The first time one could say that almost our entire batch ventured out of the hostel 'territory' together was for the Star Plus Quiz Show '3-2-1'. Incidentally, it was won by one of the few dayschees to join us, Mohit Verma, a rather amiable fiend of mine. And in conformity with our newly acquired framework of the hostel 'ethos', he was duly introduced to the rather mundane congratulatory gesture of being given bumps.
And then followed a number of other similar events, on a comparatively smaller scale. An extremely memorable event, arguably the first enjoyable experience (if you exclude the mock funeral we had for Gaurav), was the IIT-AIIMS trip. Having managed to procure tickets for the fashion show of Rendezvous '99, six of us ventured to spend the day at IIT. After we'd had our fill of switching between ogling at the models on stage and exchanging furtive glances with a bunch of rather attractive girls from Lady Harding Medical College behind us, we contemplated the pros and cons of making the alleged all night dance happening in the AIIMS football field our next destination. Finally, in adherence with our all-consuming mission never to let a party anywhere in our vicinity lie in desolate doom lacking only our presence, we hastened to AIIMS. And God said, "Let there be music." And this time, He was heard. To add to our euphoric bliss, our 'friends' from LHMC turned up. And the rest, as Tina Turner sang, was 'all just a little bit of history repeating'.
Then came the much-awaited October vacations, the trip to the Sansui Movie Awards, Diwali, and a few scattered birthdays. The positive aspect of the usual boisterous and obstreperous birthday and Sanwa Bank scholarship celebrations was the emergence of the 'McDonalds treat'. Restricted to our batch, it provided the essential excuse for the occasional excursion of the entire batch in the absence of other events serving the same purpose. Then came Crossroads.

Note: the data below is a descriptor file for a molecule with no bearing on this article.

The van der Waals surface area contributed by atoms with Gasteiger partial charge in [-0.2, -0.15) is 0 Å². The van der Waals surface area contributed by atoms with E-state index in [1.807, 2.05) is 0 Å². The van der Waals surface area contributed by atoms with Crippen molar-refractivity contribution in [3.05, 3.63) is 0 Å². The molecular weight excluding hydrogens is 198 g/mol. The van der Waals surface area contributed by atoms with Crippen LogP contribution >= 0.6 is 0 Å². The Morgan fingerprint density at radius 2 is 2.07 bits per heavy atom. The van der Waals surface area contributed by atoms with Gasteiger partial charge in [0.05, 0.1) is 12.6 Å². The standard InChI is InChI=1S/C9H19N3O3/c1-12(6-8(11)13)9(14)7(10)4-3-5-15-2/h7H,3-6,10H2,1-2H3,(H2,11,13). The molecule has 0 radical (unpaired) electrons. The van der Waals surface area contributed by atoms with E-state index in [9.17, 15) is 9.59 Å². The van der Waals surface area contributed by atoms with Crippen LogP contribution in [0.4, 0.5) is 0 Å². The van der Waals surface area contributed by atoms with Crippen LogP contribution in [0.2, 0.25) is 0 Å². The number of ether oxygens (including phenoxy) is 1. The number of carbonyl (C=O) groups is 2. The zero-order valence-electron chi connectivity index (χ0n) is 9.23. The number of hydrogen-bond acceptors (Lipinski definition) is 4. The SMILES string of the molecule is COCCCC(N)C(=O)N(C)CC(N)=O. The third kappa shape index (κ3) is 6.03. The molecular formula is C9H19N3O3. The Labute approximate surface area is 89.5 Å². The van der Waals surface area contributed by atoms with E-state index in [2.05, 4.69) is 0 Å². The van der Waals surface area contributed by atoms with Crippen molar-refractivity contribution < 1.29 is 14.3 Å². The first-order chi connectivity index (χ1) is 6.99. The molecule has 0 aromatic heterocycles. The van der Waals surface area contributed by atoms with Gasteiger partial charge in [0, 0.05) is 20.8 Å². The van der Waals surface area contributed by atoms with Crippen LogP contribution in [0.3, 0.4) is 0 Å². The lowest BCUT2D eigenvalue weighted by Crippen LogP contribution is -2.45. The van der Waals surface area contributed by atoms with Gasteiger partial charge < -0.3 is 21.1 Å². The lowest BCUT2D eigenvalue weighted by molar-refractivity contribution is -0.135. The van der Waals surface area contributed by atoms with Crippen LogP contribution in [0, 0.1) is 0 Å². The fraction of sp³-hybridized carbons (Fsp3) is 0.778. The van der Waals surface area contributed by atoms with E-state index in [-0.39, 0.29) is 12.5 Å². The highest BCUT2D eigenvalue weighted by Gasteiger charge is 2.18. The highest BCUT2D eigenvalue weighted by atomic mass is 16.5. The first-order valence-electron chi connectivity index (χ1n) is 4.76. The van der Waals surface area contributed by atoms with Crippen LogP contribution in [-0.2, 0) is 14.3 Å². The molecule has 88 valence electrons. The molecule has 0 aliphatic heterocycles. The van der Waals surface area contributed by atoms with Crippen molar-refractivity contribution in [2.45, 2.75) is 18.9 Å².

And with Crossroads came a multitude of events. And event management. The days preceding Crossroads merged with the nights in dire attempts to meet the deadline. Posters were drawn, colored and the town painted red (fluorescent orange, yellow and green to be more precise), the auditorium given a face-lift, the college a new look, and the sponsors a run for their money. All in all, a hectic build-up to an already built up image of a spectacular ‘Millenium Crossroads’. We prided ourselves in organizing double the number of events we took part in, and winning most of both. The days were spent winning LCC coupons and the nights at Pragati Maidan, followed by dinner at Camp. For me more than others, it all culminated in Mr.Crossroads.
Then came another set of holidays. And we returned with solemn vows to spend the rest of our days before the exams in concentrated study. Vows which were soon forgotten, even as we gave the home exams (justifiably called the mocks, for more than one reason). We survived the mad dash to comprehend what little we could in the few minutes we had so generously allocated to the betterment of our academic careers in many a futile attempt to secure the minimum requirement so as not to be compelled to shell out the hundred chips per exam that we had already blown in fits of extravagant frenzy at Irfan’s(till he stopped serving Maggi) and sales around town. Thus we made it through the winter, dirty and grubby, owing to our aversion to bathing in cold water, the buckets seemingly having concealed themselves, and covered with the soot from bonfires in the terrace. And now, having found our buckets and our books, we renew our pledge to make it to second year, threatened by thoughts of being unable to fulfill aspirations happily unremembered throughout the year only so that we may live another year in the hostel to make and break a few more vows.